Le Morte d'Arthur

How does the description of Lucan's death contrast with the speech in which Arthur bemoans his passing?

Arthur's speech bemoaning his passing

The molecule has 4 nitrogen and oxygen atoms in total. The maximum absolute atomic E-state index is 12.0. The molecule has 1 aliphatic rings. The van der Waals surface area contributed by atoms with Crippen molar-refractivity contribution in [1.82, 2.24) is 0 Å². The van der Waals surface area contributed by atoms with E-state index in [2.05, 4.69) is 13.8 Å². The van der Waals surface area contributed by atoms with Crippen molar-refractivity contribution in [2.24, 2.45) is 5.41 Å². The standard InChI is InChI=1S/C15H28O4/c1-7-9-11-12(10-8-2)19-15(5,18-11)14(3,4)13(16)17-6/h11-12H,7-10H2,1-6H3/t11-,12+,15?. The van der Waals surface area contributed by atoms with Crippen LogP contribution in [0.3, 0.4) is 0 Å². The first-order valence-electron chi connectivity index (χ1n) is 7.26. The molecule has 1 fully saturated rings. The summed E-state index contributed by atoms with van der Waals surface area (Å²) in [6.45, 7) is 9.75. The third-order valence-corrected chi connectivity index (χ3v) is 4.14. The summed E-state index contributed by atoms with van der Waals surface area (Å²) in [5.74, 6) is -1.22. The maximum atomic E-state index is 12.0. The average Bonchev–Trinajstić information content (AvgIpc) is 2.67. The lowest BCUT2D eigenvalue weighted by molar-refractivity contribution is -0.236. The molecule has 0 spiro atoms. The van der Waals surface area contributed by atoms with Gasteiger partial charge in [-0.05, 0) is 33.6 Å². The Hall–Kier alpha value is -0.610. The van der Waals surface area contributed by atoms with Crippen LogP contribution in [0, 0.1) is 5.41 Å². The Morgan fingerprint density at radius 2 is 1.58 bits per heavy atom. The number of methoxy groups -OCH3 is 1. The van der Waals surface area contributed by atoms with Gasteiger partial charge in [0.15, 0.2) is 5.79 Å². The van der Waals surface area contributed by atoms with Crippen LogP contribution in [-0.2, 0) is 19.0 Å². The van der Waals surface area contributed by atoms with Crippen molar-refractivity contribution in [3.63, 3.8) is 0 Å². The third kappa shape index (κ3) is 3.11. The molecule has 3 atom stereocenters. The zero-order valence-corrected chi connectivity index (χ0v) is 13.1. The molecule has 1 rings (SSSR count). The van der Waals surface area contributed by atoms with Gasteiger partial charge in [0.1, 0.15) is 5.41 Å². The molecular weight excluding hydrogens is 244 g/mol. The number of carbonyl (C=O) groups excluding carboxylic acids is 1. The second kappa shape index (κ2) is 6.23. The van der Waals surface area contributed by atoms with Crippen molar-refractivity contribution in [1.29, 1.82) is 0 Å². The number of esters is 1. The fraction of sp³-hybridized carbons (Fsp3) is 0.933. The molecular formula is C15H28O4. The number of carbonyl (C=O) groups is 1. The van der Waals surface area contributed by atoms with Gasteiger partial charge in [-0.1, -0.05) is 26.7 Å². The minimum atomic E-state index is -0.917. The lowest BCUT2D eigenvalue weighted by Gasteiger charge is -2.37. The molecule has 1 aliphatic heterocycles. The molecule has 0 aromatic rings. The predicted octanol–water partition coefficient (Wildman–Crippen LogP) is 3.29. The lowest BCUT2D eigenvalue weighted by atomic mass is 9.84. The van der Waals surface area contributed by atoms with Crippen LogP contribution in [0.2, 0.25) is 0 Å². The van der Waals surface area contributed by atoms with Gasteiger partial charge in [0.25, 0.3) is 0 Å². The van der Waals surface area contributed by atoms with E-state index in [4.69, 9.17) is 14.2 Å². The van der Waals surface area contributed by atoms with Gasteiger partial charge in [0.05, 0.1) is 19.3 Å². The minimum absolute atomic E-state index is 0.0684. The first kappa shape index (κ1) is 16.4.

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I think irony might be a better word to use than contrast. Lucan tries to help Arthur but is actually in more need of help himself. When Arthur finally comes to (after being helped by Lucan) he witnesses Lucan, "foaming at the mouth and part of his guts lay at his feet." That's pretty grim stuff. Arthur sees Lucan as noble in his speech so rather than contrast, I see irony.